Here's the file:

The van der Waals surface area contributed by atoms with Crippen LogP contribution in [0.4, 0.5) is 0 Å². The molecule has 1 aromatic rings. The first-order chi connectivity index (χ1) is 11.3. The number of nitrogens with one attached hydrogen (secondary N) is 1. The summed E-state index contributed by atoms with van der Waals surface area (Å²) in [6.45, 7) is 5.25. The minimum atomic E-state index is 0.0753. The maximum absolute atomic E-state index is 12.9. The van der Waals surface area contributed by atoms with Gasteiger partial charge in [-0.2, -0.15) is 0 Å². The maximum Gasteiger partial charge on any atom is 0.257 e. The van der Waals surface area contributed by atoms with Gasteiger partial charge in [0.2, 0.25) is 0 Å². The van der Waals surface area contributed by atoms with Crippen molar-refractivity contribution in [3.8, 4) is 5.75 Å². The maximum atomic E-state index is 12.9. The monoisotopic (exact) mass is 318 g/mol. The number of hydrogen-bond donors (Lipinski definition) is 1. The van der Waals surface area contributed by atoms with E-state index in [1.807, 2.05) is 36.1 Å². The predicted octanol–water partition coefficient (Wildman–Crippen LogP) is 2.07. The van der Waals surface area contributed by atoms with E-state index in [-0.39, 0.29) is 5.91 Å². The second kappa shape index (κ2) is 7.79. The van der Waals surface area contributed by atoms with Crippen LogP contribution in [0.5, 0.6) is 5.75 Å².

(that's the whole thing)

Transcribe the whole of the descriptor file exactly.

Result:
The van der Waals surface area contributed by atoms with Crippen LogP contribution in [0.4, 0.5) is 0 Å². The molecule has 1 aromatic rings. The first-order chi connectivity index (χ1) is 11.3. The number of nitrogens with one attached hydrogen (secondary N) is 1. The summed E-state index contributed by atoms with van der Waals surface area (Å²) in [6.45, 7) is 5.25. The minimum atomic E-state index is 0.0753. The maximum absolute atomic E-state index is 12.9. The van der Waals surface area contributed by atoms with Gasteiger partial charge in [-0.2, -0.15) is 0 Å². The maximum Gasteiger partial charge on any atom is 0.257 e. The van der Waals surface area contributed by atoms with Gasteiger partial charge in [0.2, 0.25) is 0 Å². The van der Waals surface area contributed by atoms with Crippen molar-refractivity contribution in [3.8, 4) is 5.75 Å². The maximum atomic E-state index is 12.9. The monoisotopic (exact) mass is 318 g/mol. The number of hydrogen-bond donors (Lipinski definition) is 1. The van der Waals surface area contributed by atoms with E-state index in [1.807, 2.05) is 36.1 Å². The predicted octanol–water partition coefficient (Wildman–Crippen LogP) is 2.07. The van der Waals surface area contributed by atoms with E-state index in [-0.39, 0.29) is 5.91 Å². The second kappa shape index (κ2) is 7.79. The van der Waals surface area contributed by atoms with Crippen LogP contribution in [0.5, 0.6) is 5.75 Å².